The Shootist
2 / 5 (1) Feb 15, 2014
Hey with all the pollution in the oceans around the USA, and all the giant dead zones...

Who gives a fuck what polluted mutant meat based shit your eating?

With water drying up all over the continent, you will all be dead soon enough anyhow.


You've obviously taken several sharp blows to the cranium. You should have a professional take a look at that for you.

I've eaten my weight in MREs and I've eaten my weight in C-rations.

Give me C-rats any time.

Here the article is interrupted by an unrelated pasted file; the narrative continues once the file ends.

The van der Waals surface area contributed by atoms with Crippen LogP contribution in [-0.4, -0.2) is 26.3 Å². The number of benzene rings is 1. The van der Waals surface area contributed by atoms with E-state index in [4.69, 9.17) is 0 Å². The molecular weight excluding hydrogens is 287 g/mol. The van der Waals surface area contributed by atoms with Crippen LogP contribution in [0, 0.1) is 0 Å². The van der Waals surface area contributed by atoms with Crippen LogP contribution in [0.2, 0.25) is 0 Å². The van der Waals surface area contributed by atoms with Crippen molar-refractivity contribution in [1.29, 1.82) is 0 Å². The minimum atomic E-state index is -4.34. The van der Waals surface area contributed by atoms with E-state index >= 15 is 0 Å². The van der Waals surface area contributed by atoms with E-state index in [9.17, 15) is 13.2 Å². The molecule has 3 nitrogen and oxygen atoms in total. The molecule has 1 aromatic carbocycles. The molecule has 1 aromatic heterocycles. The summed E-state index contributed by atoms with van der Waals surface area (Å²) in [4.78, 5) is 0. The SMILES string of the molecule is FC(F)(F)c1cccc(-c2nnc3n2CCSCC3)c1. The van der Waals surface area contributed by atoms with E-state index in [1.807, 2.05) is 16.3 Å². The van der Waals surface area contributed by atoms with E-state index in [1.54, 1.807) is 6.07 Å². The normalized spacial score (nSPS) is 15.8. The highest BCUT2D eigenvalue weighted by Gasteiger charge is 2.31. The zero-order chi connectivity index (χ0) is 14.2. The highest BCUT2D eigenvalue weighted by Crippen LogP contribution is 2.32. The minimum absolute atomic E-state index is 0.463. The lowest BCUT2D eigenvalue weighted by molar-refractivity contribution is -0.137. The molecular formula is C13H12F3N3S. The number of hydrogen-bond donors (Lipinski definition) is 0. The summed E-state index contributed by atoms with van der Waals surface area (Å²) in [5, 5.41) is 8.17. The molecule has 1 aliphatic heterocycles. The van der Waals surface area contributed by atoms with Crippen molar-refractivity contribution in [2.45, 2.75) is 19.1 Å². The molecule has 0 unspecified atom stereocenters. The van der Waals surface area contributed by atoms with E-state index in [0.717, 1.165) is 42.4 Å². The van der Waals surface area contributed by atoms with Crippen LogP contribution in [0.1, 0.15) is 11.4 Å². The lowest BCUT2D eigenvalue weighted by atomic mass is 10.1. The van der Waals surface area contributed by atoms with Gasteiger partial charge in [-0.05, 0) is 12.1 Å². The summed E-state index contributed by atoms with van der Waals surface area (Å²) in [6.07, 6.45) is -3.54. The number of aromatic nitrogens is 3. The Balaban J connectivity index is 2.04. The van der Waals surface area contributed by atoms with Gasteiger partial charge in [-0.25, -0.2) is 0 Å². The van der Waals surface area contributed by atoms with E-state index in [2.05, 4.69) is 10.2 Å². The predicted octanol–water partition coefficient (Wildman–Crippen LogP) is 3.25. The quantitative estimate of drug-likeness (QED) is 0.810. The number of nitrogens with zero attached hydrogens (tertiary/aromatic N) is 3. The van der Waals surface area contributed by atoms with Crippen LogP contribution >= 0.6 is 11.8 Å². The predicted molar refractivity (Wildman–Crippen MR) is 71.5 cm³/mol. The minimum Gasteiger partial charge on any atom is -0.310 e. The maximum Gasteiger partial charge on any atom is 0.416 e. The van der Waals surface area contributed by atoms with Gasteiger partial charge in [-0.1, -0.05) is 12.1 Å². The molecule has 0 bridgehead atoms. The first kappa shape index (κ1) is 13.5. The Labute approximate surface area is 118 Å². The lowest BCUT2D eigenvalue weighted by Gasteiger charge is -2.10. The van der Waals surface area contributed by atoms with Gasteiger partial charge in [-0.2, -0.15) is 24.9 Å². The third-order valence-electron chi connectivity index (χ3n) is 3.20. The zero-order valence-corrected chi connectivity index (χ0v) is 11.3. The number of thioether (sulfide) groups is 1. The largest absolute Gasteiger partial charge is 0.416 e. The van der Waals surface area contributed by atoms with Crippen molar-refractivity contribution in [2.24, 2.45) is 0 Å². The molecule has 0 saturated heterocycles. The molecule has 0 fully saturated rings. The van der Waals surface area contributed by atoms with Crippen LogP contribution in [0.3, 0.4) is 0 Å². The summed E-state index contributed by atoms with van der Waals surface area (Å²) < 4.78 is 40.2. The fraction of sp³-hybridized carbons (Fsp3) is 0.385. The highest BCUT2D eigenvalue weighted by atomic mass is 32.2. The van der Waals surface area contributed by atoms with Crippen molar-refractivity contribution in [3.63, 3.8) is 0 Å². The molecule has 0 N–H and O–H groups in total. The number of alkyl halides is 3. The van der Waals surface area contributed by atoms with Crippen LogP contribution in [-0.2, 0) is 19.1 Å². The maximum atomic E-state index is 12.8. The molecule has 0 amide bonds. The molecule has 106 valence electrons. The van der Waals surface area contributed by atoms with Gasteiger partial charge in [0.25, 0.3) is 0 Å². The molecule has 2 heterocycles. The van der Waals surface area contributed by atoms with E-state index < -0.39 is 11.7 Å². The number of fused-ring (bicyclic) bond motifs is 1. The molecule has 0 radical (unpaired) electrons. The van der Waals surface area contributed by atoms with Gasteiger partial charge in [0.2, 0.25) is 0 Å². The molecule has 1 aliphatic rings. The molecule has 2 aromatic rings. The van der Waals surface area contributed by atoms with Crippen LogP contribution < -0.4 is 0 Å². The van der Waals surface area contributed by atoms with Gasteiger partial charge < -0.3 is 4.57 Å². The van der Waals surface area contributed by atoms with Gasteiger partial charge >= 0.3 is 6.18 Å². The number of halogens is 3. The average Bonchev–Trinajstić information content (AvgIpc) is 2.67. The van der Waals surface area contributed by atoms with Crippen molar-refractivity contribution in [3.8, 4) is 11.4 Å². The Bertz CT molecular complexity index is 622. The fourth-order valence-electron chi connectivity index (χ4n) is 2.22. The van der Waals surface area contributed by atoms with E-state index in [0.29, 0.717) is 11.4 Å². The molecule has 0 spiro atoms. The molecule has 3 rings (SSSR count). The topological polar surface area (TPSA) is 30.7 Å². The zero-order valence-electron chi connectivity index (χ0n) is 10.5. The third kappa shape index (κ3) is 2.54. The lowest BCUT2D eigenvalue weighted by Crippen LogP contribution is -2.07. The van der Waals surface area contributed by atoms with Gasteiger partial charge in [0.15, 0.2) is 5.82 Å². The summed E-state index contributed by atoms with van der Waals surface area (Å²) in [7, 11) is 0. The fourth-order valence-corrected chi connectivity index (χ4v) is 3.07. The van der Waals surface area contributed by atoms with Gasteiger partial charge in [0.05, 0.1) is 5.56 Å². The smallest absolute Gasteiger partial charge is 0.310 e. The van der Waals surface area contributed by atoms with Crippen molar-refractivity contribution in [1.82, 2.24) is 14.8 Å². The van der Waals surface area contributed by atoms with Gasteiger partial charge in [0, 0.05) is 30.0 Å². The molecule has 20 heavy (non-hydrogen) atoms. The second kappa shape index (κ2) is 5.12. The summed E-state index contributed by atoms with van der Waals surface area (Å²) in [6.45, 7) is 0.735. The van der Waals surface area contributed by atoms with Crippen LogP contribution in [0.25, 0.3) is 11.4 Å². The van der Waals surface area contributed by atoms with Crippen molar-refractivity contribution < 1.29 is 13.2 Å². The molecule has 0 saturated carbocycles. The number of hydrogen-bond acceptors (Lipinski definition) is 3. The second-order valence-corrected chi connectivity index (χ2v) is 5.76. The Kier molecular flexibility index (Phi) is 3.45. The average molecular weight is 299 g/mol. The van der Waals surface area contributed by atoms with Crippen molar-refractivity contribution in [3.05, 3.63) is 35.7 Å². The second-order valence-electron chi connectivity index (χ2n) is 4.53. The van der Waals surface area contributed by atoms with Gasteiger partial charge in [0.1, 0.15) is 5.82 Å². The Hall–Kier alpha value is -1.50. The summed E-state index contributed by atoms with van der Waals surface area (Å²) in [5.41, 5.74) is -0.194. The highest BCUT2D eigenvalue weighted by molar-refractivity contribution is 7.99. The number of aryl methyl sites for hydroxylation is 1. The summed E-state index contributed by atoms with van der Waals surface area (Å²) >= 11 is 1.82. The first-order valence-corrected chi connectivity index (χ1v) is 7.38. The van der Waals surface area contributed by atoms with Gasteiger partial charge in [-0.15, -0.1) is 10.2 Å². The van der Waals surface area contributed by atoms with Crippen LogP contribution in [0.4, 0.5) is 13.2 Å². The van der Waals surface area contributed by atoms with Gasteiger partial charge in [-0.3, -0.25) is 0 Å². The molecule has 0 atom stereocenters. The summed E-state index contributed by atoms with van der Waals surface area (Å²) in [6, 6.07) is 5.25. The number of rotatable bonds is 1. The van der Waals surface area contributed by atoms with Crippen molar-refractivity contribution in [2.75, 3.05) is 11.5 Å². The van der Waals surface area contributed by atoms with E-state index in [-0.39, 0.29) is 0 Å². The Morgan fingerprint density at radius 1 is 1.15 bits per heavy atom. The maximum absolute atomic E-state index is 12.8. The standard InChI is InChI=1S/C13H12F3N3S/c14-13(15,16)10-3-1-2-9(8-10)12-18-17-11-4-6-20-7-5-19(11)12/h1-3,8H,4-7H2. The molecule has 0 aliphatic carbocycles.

baudrunner
3 / 5 (1) Feb 15, 2014
They taste good to the researchers, of course, when they are fresh out of the oven. How about three years from now? And what they aren't telling you is that they are probably saturated with sodium nitrite, which is a carcinogen, but who cares, since it's a soldier's job to die for the country.
henry_thoreau_543
not rated yet Feb 17, 2014
MRE's contain a hefty dose of titanium dioxide as a preservative. That stuff does a number on me. My dog won't even eat it.

They have kosher meals and freeze dried food that taste better and contains real food that isn't adulterated into a toxic soup. Feeling healthy increases morale. They should put whole food vitamins in MRE's if they want to help them. Not have shelf-life at the cost of their liver.